I’m all about building things. I’ve discovered that is what makes me tick: watching something emerge out of nothing. It’s great. So far, it’s been about building software, building apps, woodworking, that kind of thing. But somehow, i’ve found myself building an entirely new thing.
Somehow now i’m faced with the task of building not just physical things (woodworking), nor abstract things (software), but people. It came as a realisation recently while chatting with my pastor, that what i spend most of my energy and increasing amounts of my time these days is: building people.
Building a person is all about taking them where they need to go. Finding their goal, passion, calling, whatever it is – and poking them, cajoling them, convincing them, pushing them, clearing away the cobwebs from their internal drive, until they get there.
So i’ve come up with a plan to do this. Its a basic plan for now, and i’m sure i’ll revisit it and improve on it as the years go by. Lets call it: ‘leadership v0.1’ for now:
This is all about connecting with the person. There’s no point doing anything with them if they don’t trust you, or don’t even like you. You have to build that bridge. To build the bridge, do whatever it takes to care about that person’s life. It’ll show, they’ll notice, and you’ll connect.
Then you need to make yourself available. You must be in regular contact. Remember: ‘He who spends the most time, wins.’. If your schedule is too busy for people, take a chainsaw to it. People are simply more important.
Everyone has a dream, a vision, a calling. Some people know what it is, and just need to be comfortable with you before they will share it. Others have never been given permission to dream. For those, you need to open their eyes to the possibilities that the world has for their life. Prod, poke, make them dream. Find out what their calling is. Not what you think they should do with their life, but what they truly are here for.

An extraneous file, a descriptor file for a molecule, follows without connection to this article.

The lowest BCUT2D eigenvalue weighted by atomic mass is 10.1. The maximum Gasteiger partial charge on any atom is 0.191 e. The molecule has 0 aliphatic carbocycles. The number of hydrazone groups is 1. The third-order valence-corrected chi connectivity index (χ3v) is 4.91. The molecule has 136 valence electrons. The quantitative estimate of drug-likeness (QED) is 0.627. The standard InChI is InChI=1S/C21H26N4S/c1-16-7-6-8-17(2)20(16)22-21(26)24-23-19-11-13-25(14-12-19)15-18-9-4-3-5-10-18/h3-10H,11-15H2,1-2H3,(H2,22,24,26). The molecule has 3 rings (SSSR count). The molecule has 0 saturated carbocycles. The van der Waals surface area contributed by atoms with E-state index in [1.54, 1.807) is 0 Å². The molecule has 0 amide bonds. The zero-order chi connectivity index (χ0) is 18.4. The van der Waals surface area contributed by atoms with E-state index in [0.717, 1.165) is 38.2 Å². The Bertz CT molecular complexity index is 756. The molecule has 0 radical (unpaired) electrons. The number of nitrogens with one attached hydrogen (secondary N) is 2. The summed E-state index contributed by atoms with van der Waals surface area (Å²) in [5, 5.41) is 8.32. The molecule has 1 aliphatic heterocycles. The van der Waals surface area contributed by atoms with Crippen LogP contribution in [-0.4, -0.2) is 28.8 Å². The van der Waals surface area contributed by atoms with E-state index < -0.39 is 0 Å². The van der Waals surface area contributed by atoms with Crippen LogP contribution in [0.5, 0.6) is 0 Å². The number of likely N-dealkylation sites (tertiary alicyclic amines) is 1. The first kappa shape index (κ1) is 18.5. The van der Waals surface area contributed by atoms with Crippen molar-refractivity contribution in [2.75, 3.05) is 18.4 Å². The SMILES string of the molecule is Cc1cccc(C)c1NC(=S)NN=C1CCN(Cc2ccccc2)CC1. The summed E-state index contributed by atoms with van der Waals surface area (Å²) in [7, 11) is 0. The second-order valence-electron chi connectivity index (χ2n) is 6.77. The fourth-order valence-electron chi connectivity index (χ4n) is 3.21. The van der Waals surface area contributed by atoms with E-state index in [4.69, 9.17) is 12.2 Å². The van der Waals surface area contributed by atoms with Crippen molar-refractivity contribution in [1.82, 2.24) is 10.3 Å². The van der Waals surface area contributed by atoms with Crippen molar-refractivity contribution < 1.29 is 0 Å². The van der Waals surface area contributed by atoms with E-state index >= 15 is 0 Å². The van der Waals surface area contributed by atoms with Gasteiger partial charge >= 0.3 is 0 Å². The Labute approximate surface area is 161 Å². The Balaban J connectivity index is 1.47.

Everyone has something, as vague as it may be. Some people know exactly what it is, and some have a vague dream that will clear as they step into it. But, like a miner pans for gold, sift their thoughts until you find it. And once you’ve found it, you must encourage them to desire the dream.
Are you a salesman? Well, this is quite possibly the hardest sales job you’ll ever have: to convince someone that their dream lies in the realm of possibility. It is contagious: If you believe in someone, they will catch that belief eventually. It helps immensely to know that someone else believes in you. And so, you must be that person to them.
Show them examples of others who have achieved. Be an example of someone who is living out their dreams. Break down the dream into concrete, achievable steps. Persuade them that they deserve to achieve. Build a belief system into them that they are the type of person that can do great things. Many fear to hope, because of the disappointment of failure. Convince them to take the risk of hoping their dreams will come true.